He began his career as a teacher with the Peace Corps | 1949–2021
He was a diplomat who devoted decades to advancing peace, prosperity, equality, and democracy in the Caribbean. Peace Corps service set him on that path. Equipped with a bachelor’s from Emory University, he headed to Liberia as a Volunteer (1971–73) and taught general science, biology, math, and chemistry. He admired the commitment of U.S. Embassy staff he met.
He completed graduate degrees in African studies and education, then embarked on a career that took him to the Dominican Republic, Uruguay, Paraguay, and Ecuador before he was appointed ambassador to Honduras (2002–05) by President George W. Bush. He served as president and CEO of the Inter-American Foundation, focused on grassroots development in Latin America and the Caribbean, expanding support for underserved groups, including African descendants.
President Barack Obama tapped Palmer to serve as U.S. Ambassador to Barbados and the Eastern Caribbean (2012–16); Palmer concurrently served as ambassador to Antigua and Barbuda, Barbados, Dominica, Grenada, St. Kitts and Nevis, St. Lucia, and St. Vincent and the Grenadines. He understood the value of building relationships in person.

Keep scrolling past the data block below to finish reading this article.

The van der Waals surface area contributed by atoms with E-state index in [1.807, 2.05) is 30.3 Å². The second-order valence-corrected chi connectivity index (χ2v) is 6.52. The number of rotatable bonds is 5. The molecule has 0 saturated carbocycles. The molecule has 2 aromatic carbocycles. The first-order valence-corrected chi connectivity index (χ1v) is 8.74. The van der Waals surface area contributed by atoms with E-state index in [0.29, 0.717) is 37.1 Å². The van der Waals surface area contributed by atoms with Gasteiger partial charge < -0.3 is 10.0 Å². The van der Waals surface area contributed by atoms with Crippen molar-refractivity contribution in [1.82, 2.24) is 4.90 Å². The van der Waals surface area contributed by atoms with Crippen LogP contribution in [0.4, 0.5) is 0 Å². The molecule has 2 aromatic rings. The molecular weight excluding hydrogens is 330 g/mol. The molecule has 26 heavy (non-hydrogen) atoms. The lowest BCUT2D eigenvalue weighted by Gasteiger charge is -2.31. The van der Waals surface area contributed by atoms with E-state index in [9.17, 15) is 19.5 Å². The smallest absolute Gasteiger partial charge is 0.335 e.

A moment with the press: Larry Palmer after speaking with the president of Honduras in 2002. Photo by Esteban Felix / AP
A story he shared, from a conversation with Alejandro Toledo, who, Palmer said, “always talks about his experience as a young student when a Peace Corps Volunteer identified him as a potential excellent student and leader and pushed him and gave him the courage that he needed to move on, further his education … And of course he ended up as president of Peru.” Larry Palmer died in April at age 71.
—Steven Boyd Saum